If we move away from the stories the characters tell about themselves and focus instead on how the director, Benh Zeitlin, stages the scenes, we see a more nuanced perspective emerge. Beasts of the Southern Wild operates through an explicit series of contrasts, often conveyed in striking shots. Very early in the film, for example, before a word is spoken, we see Wink grab a raw chicken from the cooler and throw it on the grill. Juxtaposed to this scene is Hushpuppy’s own cooking practices, which require more complex mediations—the pots and pans that she inherited from her mother. For Levi-Strauss, this contrast between roasting and boiling is a structuring difference within many cultures, corresponding to “masculine” and “feminine” forms of food preparation. That Zeitlin’s filmic semiotics evoke Levi-Strauss is worth noting, particularly given his background. His parents, Steve Zeitlin and Amanda Dargan, are urban folklorists with advanced degrees in anthropology, founders of the highly respected City Lore organization in NYC. Smithsonian Magazine reports that the “exuberant crayfish boils” in the Beasts of the Southern Wild may be traced back to the feeding rituals known as the Summer and Winter games in Dargan’s rural South Carolina, home to the pig roasts and chicken chases that were the subject of Zeitlin’s college entrance essay (Smithsonian). Throughout the film, feeding practices shape identity, and in case we miss that point Zeitlin introduces us to an eccentric boat captain who, having eaten a fast-food chicken biscuit every single day, is surrounded by a mountain of wrappers whose “smell,” he explains, makes him “feel cohesive.” It is probably not a stretch, then, to conclude that the race and gender politics of a film based on a play “Juicy and Delicious” and featuring a child named after a fried food will be connected to a food economy, its food politics interacting with gender, race, and species in complex ways.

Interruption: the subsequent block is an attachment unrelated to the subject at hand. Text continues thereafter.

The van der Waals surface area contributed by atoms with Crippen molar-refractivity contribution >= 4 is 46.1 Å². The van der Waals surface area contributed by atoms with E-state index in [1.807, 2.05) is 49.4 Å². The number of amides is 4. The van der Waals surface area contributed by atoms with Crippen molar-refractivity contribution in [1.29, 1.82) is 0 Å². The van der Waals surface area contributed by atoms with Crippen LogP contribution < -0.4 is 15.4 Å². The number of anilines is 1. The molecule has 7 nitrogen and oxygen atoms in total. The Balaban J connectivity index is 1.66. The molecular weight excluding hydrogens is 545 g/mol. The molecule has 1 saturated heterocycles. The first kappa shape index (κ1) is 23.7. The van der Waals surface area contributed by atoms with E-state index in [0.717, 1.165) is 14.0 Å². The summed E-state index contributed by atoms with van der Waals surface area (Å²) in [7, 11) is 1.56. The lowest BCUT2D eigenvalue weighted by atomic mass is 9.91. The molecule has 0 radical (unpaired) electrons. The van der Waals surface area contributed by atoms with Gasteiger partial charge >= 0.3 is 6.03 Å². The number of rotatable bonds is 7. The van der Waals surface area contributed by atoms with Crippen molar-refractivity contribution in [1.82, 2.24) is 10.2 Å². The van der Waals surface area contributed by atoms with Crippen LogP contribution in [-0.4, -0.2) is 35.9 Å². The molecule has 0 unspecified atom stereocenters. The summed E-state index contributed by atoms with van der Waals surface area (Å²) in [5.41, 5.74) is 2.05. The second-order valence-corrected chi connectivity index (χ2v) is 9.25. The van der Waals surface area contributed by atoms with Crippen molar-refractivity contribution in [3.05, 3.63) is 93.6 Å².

The nature of this economy and the ethical problems it presents become most apparent after the flood. An active agent in this film, water resembles the volcano in Werner Herzog’s La Soufriere, which Zeitlin said influenced him (Berlin). The post-Katrina Beasts is organized around a storm and the apocalyptic threat it poses to the freshwater ecosystem of the Bathtub. The director draws on his knowledge of Louisiana’s wetlands, which face erosion, silting, and ultimate destruction from many sources: climate change, saltwater intrusion, pollution run-off from the oil industries, coast damage from wide-scale dredging, growing nutria populations, and a general loss of animal habitat. The film figures these threats largely through a landscape strewn with industrial waste and ominous smokestacks in the distance; they are personified, however, by Hushpuppy’s vision of the oncoming aurochs, released from their icy graves by melting polar ice caps.
These mythical creatures—actually Vietnamese pot-bellied pigs wrapped in nutria fur and endowed with prosthetic horns—lead the film into the realm of magical realism, as products of the child’s imagination. Their release, journey, hunger, and illness allow Hushpuppy the opportunity to reflect on her own nature. “Strong animals,” she claims, after discovering her father’s hospitalization, “know when their hearts are weak. That makes them hungry, and they start coming.” While clearly the aurochs represent Hushpuppy’s fear of Wink’s impending death—my “blood,” he tells her, “is eating itself”—her translation of his disease into generalizations about “strong animals” lends the film an ontological and ethical weight that it otherwise might not have. After the storm, for example, the remaining residents are confounded by an influx of saltwater that quickly kills the fish and eventually the mammals they had hoped to eat until the water receded. Within two weeks, then, the flooded wetlands are filled with the floating carcasses of goats, chickens, and nutria. At this point, the trudging auroch herd appears in the Bathtub, some of them falling and being set upon by others, eating their own to stay alive. “Strong animals got no mercy,” says Hushpuppy. “They’re the type of animals who eat their own mammas and daddys.” What she’s describing through the aurochs is a scavenging rather than predatory society; most scavengers do not kill the animals they eat but, in the words of one research team, “rely on animal deaths due to malnutrition, disease, exposure, parasites, and accidents” (DeVault, et al. 226). Indeed, before hunting and domesticating live animals for food, humans competed with them for the carcasses of dead ones (Moleon, et al.).